May 23 (Reuters) - The "fiduciary rule" aimed at preventing brokers from recommending inappropriate retirement investments, will take effect on June 9 with no further delays, U.S. Labor Secretary Alexander Acosta said on Monday in an opinion piece in the Wall Street Journal.
Acosta said in his opinion piece that there is "no principled legal basis to change the June 9 date while we seek public input." on.wsj.com/2q57jwk
Calling the fiduciary rule a "controversial regulation", Acosta wrote that while courts have upheld the rule as consistent with Congress' delegated authority, the rule may not align with Trump's "deregulatory goals".
Acosta added the rule will go into partial effect on June 9 and full implementation will go into effect on Jan. 1 next year.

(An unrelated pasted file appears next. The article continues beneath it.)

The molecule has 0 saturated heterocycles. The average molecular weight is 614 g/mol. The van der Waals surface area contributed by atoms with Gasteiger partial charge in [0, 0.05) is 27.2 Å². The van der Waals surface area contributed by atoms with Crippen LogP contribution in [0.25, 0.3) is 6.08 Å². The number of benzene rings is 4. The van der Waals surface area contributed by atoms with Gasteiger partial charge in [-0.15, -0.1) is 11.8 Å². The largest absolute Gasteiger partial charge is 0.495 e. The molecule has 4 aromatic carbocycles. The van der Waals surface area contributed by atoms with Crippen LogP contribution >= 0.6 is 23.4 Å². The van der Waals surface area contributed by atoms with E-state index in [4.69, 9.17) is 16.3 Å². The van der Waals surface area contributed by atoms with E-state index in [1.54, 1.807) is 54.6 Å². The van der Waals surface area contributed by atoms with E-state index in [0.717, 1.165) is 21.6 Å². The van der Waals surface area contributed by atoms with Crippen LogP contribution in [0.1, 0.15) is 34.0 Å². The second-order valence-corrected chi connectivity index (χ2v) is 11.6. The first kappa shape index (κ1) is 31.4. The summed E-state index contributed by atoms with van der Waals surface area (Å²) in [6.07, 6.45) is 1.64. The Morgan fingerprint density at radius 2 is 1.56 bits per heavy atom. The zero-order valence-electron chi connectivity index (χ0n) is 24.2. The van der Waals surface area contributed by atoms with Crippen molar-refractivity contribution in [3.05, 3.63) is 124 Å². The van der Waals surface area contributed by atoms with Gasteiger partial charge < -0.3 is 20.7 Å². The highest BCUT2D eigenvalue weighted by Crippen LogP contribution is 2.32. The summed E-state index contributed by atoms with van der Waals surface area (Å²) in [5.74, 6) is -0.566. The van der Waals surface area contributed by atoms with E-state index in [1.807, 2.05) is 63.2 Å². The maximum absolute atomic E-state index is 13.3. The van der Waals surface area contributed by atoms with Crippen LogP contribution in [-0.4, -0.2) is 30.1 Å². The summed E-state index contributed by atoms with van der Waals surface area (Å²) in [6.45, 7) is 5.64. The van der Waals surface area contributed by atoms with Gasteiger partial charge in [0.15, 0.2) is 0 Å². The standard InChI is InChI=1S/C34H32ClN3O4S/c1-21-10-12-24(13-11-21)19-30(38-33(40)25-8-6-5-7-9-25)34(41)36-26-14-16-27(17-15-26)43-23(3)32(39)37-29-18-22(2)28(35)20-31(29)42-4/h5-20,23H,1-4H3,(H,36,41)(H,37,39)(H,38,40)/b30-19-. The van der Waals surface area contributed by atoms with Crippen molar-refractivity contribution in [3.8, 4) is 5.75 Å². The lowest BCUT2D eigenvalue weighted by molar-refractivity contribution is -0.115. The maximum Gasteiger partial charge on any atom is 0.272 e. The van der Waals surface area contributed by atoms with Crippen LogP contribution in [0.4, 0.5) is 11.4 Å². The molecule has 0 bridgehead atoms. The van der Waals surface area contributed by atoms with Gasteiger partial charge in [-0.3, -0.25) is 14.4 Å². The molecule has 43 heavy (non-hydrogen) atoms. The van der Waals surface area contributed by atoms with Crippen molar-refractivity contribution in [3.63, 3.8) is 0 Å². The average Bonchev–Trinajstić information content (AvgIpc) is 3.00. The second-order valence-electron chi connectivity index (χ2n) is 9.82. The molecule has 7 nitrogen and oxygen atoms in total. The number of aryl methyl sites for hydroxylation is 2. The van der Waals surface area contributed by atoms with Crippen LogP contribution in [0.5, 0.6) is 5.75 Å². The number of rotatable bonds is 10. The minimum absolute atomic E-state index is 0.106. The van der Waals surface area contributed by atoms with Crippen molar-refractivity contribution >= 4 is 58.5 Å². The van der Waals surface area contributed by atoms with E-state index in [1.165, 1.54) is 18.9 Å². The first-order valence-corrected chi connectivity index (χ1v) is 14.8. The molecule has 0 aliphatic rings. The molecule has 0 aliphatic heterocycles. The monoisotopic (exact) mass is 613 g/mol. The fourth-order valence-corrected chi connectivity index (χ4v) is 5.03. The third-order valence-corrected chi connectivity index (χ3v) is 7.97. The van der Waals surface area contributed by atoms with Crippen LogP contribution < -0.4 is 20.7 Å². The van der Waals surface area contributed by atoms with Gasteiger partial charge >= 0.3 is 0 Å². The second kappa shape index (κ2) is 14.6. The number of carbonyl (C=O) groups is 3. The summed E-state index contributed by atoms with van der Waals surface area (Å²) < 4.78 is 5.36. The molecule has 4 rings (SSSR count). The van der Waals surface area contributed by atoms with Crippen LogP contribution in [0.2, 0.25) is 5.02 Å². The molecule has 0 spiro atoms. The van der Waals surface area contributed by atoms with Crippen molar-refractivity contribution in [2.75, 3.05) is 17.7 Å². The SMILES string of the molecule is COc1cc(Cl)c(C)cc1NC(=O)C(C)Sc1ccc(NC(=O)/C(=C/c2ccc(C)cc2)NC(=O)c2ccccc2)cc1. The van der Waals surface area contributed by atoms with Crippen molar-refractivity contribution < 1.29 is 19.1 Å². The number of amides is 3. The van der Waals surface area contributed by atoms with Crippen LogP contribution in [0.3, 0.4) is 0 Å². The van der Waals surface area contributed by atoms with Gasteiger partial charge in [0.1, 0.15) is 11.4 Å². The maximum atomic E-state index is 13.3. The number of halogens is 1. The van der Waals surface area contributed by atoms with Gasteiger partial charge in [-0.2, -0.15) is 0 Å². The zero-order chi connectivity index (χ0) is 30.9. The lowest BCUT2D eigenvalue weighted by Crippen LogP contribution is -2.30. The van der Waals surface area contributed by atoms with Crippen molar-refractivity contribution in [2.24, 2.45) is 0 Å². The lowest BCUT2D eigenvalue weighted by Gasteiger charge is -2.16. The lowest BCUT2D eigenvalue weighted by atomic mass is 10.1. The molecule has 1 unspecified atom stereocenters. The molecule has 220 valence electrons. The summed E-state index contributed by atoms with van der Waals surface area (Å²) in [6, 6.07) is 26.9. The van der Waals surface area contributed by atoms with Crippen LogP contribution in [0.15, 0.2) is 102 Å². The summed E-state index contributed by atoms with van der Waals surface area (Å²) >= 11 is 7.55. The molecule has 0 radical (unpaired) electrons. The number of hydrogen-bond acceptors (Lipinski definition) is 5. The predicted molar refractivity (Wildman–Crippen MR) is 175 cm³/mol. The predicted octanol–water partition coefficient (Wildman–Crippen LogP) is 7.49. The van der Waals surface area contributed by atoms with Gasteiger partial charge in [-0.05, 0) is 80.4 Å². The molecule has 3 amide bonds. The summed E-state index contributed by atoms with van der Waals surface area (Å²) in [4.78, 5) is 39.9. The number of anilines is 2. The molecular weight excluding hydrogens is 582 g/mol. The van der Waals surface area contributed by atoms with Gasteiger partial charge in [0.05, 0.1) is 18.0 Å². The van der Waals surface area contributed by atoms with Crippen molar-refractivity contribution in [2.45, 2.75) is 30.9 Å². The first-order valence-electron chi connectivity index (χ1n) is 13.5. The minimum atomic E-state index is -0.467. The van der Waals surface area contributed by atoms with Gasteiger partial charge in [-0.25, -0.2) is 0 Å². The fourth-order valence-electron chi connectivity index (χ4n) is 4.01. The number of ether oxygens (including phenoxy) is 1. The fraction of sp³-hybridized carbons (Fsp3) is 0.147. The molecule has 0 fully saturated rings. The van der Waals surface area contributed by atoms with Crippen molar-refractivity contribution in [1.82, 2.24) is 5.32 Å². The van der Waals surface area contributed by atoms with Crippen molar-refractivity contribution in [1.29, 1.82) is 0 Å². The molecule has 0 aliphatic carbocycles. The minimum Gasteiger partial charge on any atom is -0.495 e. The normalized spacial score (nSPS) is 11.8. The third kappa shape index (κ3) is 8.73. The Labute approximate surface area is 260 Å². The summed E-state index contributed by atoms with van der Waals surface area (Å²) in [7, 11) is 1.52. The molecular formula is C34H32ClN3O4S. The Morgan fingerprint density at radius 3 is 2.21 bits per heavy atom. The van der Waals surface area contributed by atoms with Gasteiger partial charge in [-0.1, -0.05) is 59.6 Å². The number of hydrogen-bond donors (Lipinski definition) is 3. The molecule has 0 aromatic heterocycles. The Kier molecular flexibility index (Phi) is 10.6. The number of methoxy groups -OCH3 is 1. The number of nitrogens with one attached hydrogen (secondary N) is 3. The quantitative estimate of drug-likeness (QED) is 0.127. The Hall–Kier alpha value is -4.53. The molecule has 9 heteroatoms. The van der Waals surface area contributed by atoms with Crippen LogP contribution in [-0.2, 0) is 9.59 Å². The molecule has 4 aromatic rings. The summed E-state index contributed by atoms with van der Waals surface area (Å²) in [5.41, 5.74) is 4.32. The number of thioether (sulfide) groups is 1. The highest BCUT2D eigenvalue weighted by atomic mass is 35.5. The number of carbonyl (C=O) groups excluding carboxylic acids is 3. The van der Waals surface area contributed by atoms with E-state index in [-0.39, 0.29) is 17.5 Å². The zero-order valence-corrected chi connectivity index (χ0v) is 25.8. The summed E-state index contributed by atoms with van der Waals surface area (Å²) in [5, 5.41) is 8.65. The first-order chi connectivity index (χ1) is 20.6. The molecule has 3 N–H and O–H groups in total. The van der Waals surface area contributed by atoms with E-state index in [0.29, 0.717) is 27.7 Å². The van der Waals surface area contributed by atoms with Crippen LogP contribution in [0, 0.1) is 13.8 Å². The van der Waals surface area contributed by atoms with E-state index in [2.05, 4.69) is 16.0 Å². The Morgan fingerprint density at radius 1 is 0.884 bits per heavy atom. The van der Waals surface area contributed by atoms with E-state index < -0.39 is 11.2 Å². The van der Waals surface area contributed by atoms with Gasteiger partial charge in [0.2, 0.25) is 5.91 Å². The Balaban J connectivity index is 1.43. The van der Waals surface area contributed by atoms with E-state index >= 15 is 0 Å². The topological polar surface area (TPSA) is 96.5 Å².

The Labor Department's fiduciary rule requires firms to eliminate any conflict of interest, such as certain sales incentives for brokers who are advising clients on their retirement savings.
Some Democratic Senators on Friday raised concerns over the possibility that the Trump administration will permanently shelve the fiduciary rule.
Heavily criticized by Wall Street and Republicans for potentially raising the cost of investment advice, the rule has faced a rocky time becoming effective, with Trump last month delaying its enactment date, originally April 10, for 60 days. Trump has also ordered a review of the rule. (Reporting by Kanishka Singh in Bengaluru; Editing by Sunil Nair)